Unlike Customer A, Customer B is billed on a monthly basis, so the ACV must be divided by twelve months to convert the figure into monthly amounts.

  • Monthly Billing, Customer B = $6 million ÷ 12 Months = $250,000

Each month that the contract is active — starting in February 2022 — $250,000 is billed to Customer B by the company.

In the final part of our exercise, we’ll calculate the revenue recorded under GAAP.

For Customer A, the $6 million was received upfront, however, the revenue is only “earned” (and recognized) one month at a time.

Therefore, the $6 million billing is divided by 12 months, resulting in $500,000 in revenue being recognized each month over the term of the contract.

  • Monthly Revenue Recognition, Customer A = $6 million ÷ 12 Twelve Months = $500,000

Note that the ACV, rather than the TCV, is used here.

For Customer B, the GAAP revenue is straightforward because the billings are already recorded in the period the revenue is earned, so $250,000 is recorded each month starting in February.

We can now compute the total bookings, billings, and revenue for the fiscal year ending 2022.

  • Total Bookings = $30 million
  • Total Billings = $8.75 million
  • Total GAAP Revenue = $8.75 million

Bookings vs. Billings Calculator

Importance of Bookings in B2B Enterprise Software Industry

While the current financial state and recent billing performance is critical to SaaS companies, the B2B software industry tends to be held to a very high standard.

The revenue generated by B2B software companies is most often on a contractual basis, meaning there is a guaranteed number of years the company will continue doing business with its customer base, i.e. close to “guaranteed” recurring revenue.

However, the multi-year contract structure in the B2B SaaS business model can conceal internal problems (and the gradual accumulation of issues from customers, employees and more).

A real-life example of this sort of trait can be seen in IBM Watson in the A.I. healthcare vertical, where despite the constant negative feedback and press coverage on the software (and its plethora of issues), the division still was able to continue operating until IBM finally decided to shut it down in 2021 in an effort to improve its margin profile.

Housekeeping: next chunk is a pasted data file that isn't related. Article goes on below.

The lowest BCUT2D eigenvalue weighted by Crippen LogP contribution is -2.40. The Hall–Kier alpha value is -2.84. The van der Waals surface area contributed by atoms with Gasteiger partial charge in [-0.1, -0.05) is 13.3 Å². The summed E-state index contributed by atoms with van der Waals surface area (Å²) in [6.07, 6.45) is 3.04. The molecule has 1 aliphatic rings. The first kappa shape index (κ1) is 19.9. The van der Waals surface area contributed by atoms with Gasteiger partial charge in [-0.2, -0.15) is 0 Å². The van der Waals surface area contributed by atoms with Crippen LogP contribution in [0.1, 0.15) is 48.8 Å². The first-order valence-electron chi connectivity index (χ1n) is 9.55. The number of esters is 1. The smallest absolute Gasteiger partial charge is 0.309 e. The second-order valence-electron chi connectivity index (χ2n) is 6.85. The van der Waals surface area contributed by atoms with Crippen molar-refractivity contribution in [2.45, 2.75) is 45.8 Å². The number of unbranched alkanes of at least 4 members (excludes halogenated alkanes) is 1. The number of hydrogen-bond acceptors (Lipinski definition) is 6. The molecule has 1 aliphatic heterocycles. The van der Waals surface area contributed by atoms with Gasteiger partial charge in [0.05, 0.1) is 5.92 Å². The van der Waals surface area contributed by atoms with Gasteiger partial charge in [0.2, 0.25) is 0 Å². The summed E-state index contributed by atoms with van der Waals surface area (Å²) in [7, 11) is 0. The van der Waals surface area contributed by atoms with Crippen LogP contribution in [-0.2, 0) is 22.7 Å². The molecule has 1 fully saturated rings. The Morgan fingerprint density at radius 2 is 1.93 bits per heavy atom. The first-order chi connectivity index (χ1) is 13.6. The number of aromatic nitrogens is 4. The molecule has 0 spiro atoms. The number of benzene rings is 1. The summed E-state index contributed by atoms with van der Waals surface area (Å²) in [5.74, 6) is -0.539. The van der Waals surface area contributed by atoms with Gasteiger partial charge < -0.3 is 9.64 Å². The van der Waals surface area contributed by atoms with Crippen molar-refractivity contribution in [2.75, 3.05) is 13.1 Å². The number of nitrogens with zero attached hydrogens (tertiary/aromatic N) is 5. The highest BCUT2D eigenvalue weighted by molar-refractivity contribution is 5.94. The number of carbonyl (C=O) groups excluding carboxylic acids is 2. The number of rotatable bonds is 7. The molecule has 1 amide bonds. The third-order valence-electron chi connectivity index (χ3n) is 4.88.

With that said, struggling B2B software companies usually “bleed out” in a slow, gradual process, rather than an abrupt collapse in a single year, albeit there certainly are exceptions.

Hence, many private equity firms view B2B companies favorably, but in the case of venture capital, most firms would become weary and take a close look at the customer churn (and might pass on a potential investment opportunity even if the revenue upside was significant).

Of course, there are worst-case scenario exceptions wherein B2B software companies end up becoming insolvent and filing for bankruptcy protection in a matter of a couple of years, but this is usually due to an acceptance and recognition by management that the start-up would most likely fail and that it would be in the “best interests” of their investors and customers to throw in the towel.

In those types of scenarios, the SaaS company most likely could have continued operating for a few more years if the management team wanted to, but the longer-term prospects of the business were bleak, resulting in the return on capital for the sake of their investors.